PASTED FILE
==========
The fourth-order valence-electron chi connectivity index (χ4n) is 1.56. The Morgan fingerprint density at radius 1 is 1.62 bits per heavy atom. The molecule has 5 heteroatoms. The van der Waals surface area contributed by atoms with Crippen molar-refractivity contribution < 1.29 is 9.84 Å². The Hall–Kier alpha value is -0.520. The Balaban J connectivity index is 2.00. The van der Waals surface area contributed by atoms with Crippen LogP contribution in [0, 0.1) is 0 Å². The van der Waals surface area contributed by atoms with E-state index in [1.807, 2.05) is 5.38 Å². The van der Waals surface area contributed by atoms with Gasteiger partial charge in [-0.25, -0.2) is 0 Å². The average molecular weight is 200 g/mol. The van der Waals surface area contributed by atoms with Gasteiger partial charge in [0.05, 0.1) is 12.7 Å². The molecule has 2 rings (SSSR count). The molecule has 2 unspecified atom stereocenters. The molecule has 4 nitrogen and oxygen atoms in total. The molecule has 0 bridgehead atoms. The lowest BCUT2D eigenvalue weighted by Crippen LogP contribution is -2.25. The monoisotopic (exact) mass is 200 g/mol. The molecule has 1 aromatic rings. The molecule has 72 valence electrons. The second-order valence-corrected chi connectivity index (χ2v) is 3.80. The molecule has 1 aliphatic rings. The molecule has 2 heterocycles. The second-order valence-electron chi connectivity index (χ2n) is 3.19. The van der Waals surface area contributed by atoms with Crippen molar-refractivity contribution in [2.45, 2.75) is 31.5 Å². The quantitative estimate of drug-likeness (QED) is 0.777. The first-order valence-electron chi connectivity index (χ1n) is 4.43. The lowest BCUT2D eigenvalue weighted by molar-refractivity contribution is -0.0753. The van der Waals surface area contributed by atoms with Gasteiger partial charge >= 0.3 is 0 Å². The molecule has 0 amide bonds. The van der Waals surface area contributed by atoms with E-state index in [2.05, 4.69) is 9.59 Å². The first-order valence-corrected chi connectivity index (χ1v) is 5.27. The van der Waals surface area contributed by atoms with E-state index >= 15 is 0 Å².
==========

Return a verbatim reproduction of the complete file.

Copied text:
The fourth-order valence-electron chi connectivity index (χ4n) is 1.56. The Morgan fingerprint density at radius 1 is 1.62 bits per heavy atom. The molecule has 5 heteroatoms. The van der Waals surface area contributed by atoms with Crippen molar-refractivity contribution < 1.29 is 9.84 Å². The Hall–Kier alpha value is -0.520. The Balaban J connectivity index is 2.00. The van der Waals surface area contributed by atoms with Crippen LogP contribution in [0, 0.1) is 0 Å². The van der Waals surface area contributed by atoms with E-state index in [1.807, 2.05) is 5.38 Å². The van der Waals surface area contributed by atoms with Gasteiger partial charge in [-0.25, -0.2) is 0 Å². The average molecular weight is 200 g/mol. The van der Waals surface area contributed by atoms with Gasteiger partial charge in [0.05, 0.1) is 12.7 Å². The molecule has 2 rings (SSSR count). The molecule has 2 unspecified atom stereocenters. The molecule has 4 nitrogen and oxygen atoms in total. The molecule has 0 bridgehead atoms. The lowest BCUT2D eigenvalue weighted by Crippen LogP contribution is -2.25. The monoisotopic (exact) mass is 200 g/mol. The molecule has 1 aromatic rings. The molecule has 72 valence electrons. The second-order valence-corrected chi connectivity index (χ2v) is 3.80. The molecule has 1 aliphatic rings. The molecule has 2 heterocycles. The second-order valence-electron chi connectivity index (χ2n) is 3.19. The van der Waals surface area contributed by atoms with Crippen molar-refractivity contribution in [2.45, 2.75) is 31.5 Å². The quantitative estimate of drug-likeness (QED) is 0.777. The first-order valence-electron chi connectivity index (χ1n) is 4.43. The lowest BCUT2D eigenvalue weighted by molar-refractivity contribution is -0.0753. The van der Waals surface area contributed by atoms with Gasteiger partial charge >= 0.3 is 0 Å². The molecule has 0 amide bonds. The van der Waals surface area contributed by atoms with E-state index in [2.05, 4.69) is 9.59 Å². The first-order valence-corrected chi connectivity index (χ1v) is 5.27. The van der Waals surface area contributed by atoms with E-state index >= 15 is 0 Å².